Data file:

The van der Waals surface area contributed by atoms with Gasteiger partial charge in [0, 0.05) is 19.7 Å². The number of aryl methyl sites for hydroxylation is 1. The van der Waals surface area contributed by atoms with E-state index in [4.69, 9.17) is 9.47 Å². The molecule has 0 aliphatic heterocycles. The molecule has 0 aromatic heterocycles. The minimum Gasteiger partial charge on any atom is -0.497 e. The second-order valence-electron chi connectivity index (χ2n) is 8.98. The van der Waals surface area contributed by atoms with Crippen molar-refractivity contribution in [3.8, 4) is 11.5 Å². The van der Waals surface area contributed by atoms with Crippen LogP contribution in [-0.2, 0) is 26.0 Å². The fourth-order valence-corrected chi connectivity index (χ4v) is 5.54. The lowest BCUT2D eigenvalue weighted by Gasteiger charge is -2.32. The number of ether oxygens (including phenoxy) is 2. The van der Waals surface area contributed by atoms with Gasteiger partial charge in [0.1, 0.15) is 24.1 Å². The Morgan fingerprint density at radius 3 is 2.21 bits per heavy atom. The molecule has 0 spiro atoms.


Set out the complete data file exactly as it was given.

The van der Waals surface area contributed by atoms with Gasteiger partial charge in [0, 0.05) is 19.7 Å². The number of aryl methyl sites for hydroxylation is 1. The van der Waals surface area contributed by atoms with E-state index in [4.69, 9.17) is 9.47 Å². The molecule has 0 aliphatic heterocycles. The molecule has 0 aromatic heterocycles. The minimum Gasteiger partial charge on any atom is -0.497 e. The second-order valence-electron chi connectivity index (χ2n) is 8.98. The van der Waals surface area contributed by atoms with Crippen molar-refractivity contribution in [3.8, 4) is 11.5 Å². The van der Waals surface area contributed by atoms with Crippen LogP contribution in [-0.2, 0) is 26.0 Å². The fourth-order valence-corrected chi connectivity index (χ4v) is 5.54. The lowest BCUT2D eigenvalue weighted by Gasteiger charge is -2.32. The number of ether oxygens (including phenoxy) is 2. The van der Waals surface area contributed by atoms with Gasteiger partial charge in [0.1, 0.15) is 24.1 Å². The Morgan fingerprint density at radius 3 is 2.21 bits per heavy atom. The molecule has 0 spiro atoms.